There comes a stage in the lives of even the least sporty of all of us when it is hard to ignore the need for regular exercise.
I have been waiting, for longer than I would care to admit, for medicine to come up with a small key that we could insert into our side, at about hip height, and give our stomach muscles a gentle tightening. It would mean an end to all that breathing in that men in particular indulge in when they are taking their clothes off. But it remains a pipe dream, and now my waistline's svelteness is going the way of Lord Lucan - disappearing without trace.
So, to the swimming pool. To make it more than a purely physical experience, I selected an integrated pool, fully accessible to all, whatever their abilities. I hoped that swimming with people who daily transcend daunting physical disabilities might stop me fussing about looking like Winnie the Pooh when I wear a red T-shirt.
Being in such an integrated environment has also cast new light on other cherished notions. Anyone who reads this column regularly will know that society's continuing failure to look beyond people's disabilities to their abilities usually has me diving in at the deep end.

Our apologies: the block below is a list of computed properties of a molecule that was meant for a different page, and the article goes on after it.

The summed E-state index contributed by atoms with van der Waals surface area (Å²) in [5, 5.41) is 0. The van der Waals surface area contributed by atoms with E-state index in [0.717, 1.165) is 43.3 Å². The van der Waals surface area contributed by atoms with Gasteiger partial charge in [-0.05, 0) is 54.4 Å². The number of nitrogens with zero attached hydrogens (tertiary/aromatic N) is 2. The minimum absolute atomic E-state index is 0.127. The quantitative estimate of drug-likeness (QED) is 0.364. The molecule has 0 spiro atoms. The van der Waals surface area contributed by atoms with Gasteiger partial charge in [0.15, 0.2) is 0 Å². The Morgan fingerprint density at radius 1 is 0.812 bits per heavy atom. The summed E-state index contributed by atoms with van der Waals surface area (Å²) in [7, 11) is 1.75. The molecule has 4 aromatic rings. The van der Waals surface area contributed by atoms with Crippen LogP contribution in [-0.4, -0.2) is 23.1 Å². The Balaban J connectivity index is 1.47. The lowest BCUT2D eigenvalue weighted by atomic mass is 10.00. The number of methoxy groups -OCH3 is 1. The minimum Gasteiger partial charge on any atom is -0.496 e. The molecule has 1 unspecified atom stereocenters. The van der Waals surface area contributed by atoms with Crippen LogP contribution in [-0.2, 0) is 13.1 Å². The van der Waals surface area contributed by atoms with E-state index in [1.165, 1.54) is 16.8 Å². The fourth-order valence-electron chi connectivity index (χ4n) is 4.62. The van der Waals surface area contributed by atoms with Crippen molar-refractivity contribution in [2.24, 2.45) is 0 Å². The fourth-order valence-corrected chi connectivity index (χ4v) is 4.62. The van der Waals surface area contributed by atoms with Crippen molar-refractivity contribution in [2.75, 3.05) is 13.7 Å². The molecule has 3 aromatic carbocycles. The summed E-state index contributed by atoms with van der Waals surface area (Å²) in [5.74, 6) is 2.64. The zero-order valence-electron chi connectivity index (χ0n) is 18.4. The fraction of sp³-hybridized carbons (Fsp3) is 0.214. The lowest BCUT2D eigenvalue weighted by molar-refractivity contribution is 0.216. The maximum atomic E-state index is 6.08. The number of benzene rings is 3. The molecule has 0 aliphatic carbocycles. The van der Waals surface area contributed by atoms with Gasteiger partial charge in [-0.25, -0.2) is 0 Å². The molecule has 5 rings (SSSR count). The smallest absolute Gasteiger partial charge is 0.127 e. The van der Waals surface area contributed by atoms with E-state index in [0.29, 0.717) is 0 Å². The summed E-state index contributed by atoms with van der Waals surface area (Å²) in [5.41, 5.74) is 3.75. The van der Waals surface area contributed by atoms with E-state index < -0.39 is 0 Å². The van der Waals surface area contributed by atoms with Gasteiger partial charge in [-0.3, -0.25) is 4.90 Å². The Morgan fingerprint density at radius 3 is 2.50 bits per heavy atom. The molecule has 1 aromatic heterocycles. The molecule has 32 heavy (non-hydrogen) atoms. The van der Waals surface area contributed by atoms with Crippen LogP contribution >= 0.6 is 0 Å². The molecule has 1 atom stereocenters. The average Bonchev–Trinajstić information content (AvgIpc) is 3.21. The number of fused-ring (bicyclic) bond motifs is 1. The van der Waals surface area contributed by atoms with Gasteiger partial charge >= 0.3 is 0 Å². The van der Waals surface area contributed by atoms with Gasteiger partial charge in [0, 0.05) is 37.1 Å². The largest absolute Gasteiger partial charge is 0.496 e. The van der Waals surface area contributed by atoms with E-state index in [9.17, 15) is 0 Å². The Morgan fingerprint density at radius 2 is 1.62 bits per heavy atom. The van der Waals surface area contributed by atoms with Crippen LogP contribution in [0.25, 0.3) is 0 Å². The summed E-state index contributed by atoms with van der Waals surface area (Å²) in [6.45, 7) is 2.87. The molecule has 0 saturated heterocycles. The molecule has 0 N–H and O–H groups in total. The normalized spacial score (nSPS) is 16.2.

But as a member of the the pool community, I have been forced to realise that the problem is more complicated. One of my fellow dippers is a wheelchair user and has been complaining of late because the organisers won't designate certain sessions 'disabled only'.
We've had a good few talks about it. It turned out he disliked the able-bodied swimmers trying to beat Ian Thorpe's world records and causing minor tidal waves in their wake. "They make it too hard for people like me," he patiently explained, showing how his balance is often more fragile than mine. We were watching one of the worst offenders when the chap in question sped over to the side in a flurry of splashing and - yes, you've guessed it - hauled himself into his pool chair and wheeled off to the changing rooms. Stereotyping cuts many ways.